Badmus explains that DC Water is using ambient air and temperature conditions to cure the liner rather than steam. “It’s taking us a bit longer [up to three hours to cure], but until we get more experience with the technology, we had some safety concerns with steam,” he says.

The finished product is worth the wait. “Once the process is done, the inner pipe wall is smooth and seamless and has an expected life span of 50 years,” Badmus says.

Replacement of a lateral with the CIPP approach usually takes just one day on the job, Badmus explains, and if the properties have existing clean-outs and are in close proximity, it’s possible to accomplish two to three lateral replacements in a single day.

Normally, though, installing a clean-out is necessary before the lining can take place. “Most locations don’t have a clean-out,” Badmus says, explaining that his crews use a backhoe to make the new clean-outs wide enough.

Good results

Now in the third year of the CIPP lateral lining project, DC Water is convinced it made the right decision. Badmus has been calculating the savings over open cut and reports saving $900,000 in 2012, $1.5 million in 2013, and over $700,000 just a few months into the 2014 construction season.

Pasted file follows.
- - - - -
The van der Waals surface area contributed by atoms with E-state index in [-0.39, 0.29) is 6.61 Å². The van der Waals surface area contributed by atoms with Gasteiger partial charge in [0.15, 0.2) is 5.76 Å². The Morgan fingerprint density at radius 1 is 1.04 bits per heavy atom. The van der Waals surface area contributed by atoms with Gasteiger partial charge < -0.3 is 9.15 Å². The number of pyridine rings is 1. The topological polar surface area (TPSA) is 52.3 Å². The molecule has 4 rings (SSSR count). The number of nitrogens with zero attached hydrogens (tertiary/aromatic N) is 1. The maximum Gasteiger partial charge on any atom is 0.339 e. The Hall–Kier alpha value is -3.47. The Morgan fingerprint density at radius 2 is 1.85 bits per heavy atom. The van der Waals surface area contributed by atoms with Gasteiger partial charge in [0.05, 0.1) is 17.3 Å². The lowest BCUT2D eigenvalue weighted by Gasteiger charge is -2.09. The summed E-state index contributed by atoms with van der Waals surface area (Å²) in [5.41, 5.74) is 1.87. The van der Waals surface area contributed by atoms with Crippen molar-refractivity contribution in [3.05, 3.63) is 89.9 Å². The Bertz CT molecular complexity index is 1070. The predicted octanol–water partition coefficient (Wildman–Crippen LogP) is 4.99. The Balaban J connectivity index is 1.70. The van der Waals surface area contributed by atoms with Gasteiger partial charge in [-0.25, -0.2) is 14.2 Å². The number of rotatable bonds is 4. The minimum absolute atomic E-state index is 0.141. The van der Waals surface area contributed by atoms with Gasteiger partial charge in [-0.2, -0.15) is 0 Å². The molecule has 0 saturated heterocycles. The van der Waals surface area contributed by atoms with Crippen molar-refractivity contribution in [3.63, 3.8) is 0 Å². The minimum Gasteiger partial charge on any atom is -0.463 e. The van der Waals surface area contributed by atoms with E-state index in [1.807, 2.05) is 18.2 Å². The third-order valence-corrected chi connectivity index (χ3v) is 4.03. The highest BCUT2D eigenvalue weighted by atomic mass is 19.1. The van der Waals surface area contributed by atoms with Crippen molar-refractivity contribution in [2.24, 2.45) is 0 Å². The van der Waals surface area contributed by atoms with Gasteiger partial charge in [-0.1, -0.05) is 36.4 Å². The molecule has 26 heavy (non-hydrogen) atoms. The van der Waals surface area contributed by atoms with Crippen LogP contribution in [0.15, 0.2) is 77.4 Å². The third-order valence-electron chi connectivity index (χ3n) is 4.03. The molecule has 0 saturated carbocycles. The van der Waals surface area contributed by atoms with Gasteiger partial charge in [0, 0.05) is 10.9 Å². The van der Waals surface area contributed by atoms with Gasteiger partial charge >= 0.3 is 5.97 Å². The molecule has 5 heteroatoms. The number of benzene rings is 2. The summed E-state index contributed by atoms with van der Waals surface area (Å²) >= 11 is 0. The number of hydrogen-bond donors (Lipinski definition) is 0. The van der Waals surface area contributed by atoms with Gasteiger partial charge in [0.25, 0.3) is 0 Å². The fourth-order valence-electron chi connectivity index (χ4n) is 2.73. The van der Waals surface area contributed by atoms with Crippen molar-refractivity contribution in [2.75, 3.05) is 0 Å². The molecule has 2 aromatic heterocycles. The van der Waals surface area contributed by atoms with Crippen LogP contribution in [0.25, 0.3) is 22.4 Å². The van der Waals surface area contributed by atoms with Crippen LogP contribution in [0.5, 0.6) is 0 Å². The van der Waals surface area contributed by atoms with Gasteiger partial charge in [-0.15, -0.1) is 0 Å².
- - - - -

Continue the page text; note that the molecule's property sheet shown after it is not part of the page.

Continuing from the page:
Customer satisfaction is another benefit. “Our customers love it,” Badmus says of the liner approach. “Not only are we saving money, we get in and get out. There’s no mess, no construction, no traffic controls.

“CIPP is working well for us,” he says. “We are talking to our board of directors about the need to do more – to add another trailer and perhaps double our savings [going forward].”

That’s the goal. Badmus says his department would like to get the additional trailer and be able to add more four-person crews to achieve even more savings.

He says his department envisions pushing the trenchless approach to the point of doing 400 or more replacements a year using CIPP.

Reaching that level will require more personnel. “We need to train more people,” Badmus says, noting that with a small crew, an employee sick day or other absence can disrupt the schedule. Turnover can have a negative impact, as well.

One approach might be to pull more people from traditional work to do the clean-outs, freeing up the lining teams to concentrate on lateral replacement.

Badmus is optimistic. “We’re not where we want to be just yet,” he says. But at the end of his presentation at the Pumper & Cleaner Expo, he concluded:

“Imagine spending 65 percent less for the cost of a replacement or installing 182 percent more at the same funding level simply by working smarter. All our investment decisions should be that easy.”

More Information

Perma-Liner Industries, LLC - 866/336-2568 -

US Jetting, LLC - 800/538-8464 -